September was special. In the UK it has to be special because it’s the last glimpse of light and warmth we get before we enter the wet, grey world which persists between late October and April.
I always fortify myself before the rain sets in. This year I was lucky enough to be asked to speak at Gateway II, a conference on managing urban change hosted by Helsinki University of Art and Design.
The conference proved to be unusually stimulating, but the real surprise was Helsinki’s commitment to using design as a force for developing creative strategies within its city.
The aim of the conference was to try and find a way in which Helsinki and Finland could realise the potential of the city’s new- found status as a gateway between East and West. It offered possible creative solutions to Finland’s recent change in status and its accompanying economic disruption, which includes the loss of 40 per cent of manufacturing output. National unemployment is currently around 20 per cent. Hard facts which appeared overnight when neighbouring Russia came in from the cold.
Like Glasgow, and many other cities trying to come to terms with changing economic and cultural conditions, Helsinki is keen to explore the possibility of using a design-led economy to bring Finland closer to Europe (currently a big issue) and change its new relationship with Russia from one of threat to one of mutual benefit.
Cultural erosion was considered a big issue, as the Finns have a strong sense of their own identity and are proud of their heritage, their manufacturing prowess and strong belief in education: everyone has the right to full-time education up until the age of 25 and the students union is the fifth biggest landowner in Helsinki.
Many solutions to Helsinki’s gateway problem were offered: Rem Koolhaus described his experience in strategically planning EuroLille in France – a huge building project which celebrated and expressed the point of convergence in Lille of the high-speed European rail network. Lille is quickly becoming one of the main “ports” within Europe, and choosing to work with Koolhaus to ensure the best in world architecture will mark this fact. It will communicate a confident new identity to all who travel and do business as a result of the new rail network.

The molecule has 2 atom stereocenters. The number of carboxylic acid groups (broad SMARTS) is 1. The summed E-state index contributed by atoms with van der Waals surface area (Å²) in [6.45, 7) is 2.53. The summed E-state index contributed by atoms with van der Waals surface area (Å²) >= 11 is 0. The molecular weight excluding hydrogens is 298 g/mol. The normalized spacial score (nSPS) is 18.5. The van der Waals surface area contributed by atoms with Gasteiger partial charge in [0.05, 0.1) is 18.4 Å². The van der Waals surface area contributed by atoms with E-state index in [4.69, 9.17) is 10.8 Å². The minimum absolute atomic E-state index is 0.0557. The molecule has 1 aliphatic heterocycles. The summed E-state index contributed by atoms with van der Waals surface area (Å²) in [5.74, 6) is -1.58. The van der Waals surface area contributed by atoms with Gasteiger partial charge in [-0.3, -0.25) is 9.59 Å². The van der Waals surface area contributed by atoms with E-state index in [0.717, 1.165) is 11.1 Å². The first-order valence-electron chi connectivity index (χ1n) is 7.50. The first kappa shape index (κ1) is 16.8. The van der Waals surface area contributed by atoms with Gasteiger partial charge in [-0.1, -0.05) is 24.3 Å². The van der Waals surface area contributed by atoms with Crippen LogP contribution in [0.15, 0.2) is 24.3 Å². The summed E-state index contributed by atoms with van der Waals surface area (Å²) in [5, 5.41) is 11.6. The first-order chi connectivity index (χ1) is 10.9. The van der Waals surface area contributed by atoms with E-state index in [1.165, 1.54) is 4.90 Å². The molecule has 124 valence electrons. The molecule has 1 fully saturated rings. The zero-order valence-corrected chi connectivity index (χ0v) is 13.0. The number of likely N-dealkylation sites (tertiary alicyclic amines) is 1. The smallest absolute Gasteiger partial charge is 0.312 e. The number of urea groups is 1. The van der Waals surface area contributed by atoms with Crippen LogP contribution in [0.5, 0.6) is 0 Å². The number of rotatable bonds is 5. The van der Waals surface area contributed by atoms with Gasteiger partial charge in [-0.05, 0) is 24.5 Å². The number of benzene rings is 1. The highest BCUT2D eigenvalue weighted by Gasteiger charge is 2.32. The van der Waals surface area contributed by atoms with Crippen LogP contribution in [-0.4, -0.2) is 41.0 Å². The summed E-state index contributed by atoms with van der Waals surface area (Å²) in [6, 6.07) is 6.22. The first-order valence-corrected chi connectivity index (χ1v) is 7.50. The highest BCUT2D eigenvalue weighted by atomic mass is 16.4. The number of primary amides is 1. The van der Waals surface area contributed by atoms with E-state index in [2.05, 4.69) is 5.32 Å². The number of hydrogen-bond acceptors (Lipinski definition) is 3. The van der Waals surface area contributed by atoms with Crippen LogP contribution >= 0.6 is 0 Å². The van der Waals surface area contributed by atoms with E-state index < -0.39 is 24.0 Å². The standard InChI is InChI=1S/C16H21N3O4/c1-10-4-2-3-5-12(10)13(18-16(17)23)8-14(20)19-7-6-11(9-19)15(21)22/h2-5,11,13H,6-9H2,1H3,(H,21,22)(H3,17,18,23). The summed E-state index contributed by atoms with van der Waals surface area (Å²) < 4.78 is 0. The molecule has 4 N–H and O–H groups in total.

Dr Helga Fassbinder, a professor at the Technical University of Hamburg-Berlin, described how Berlin had adopted an “urban vision” – a democratic system of masterplanning a united Berlin. This led to the implementation of innovative procedures as and when the situation called for them. It also meant a greater level of participation between the “different actors in the urban arena”, promoting cultural diversity and richness within the city. It had also allowed policy makers to meet in a regular forum (including Saturday mornings), to develop solutions in a short time-frame. This is important if Berlin is to function as one entity.
Scott Lash, a professor from Lancaster University, offered one of the most philosophically provoking insights of the conference when he warned the Finns of the dangers of xenophobia. He described a method of evaluating the world in terms of the “sublime” and the “beautiful” – that which was beyond tangible representation and that which could be tangibly represented. He warned of the dangers of representation, especially in architecture, where xenophobic messages may be subliminally communicated.
I had no idea what to expect from Finland, the land of tar, ice-cream and the sauna. Apart from the obvious beauty of the country, it was the belief the Finnish people have in a design-led future that won my heart.
It was refreshing to be invited to a conference partly funded by the city authority and hosted by the art school. It’s very brave to ask the world to debate the future of your city, and innovative (and sensible) to ask creative people to do the thinking. The event was attended by a variety of creative people. It was such a relief to hear new viewpoints on old subjects.
It seems Scandinavians still possess the energy and optimism which created and accompanied the original Modern Movement. What’s more, they’re not afraid to voice their darkest fears, discuss their biggest problems and ask creative people for help.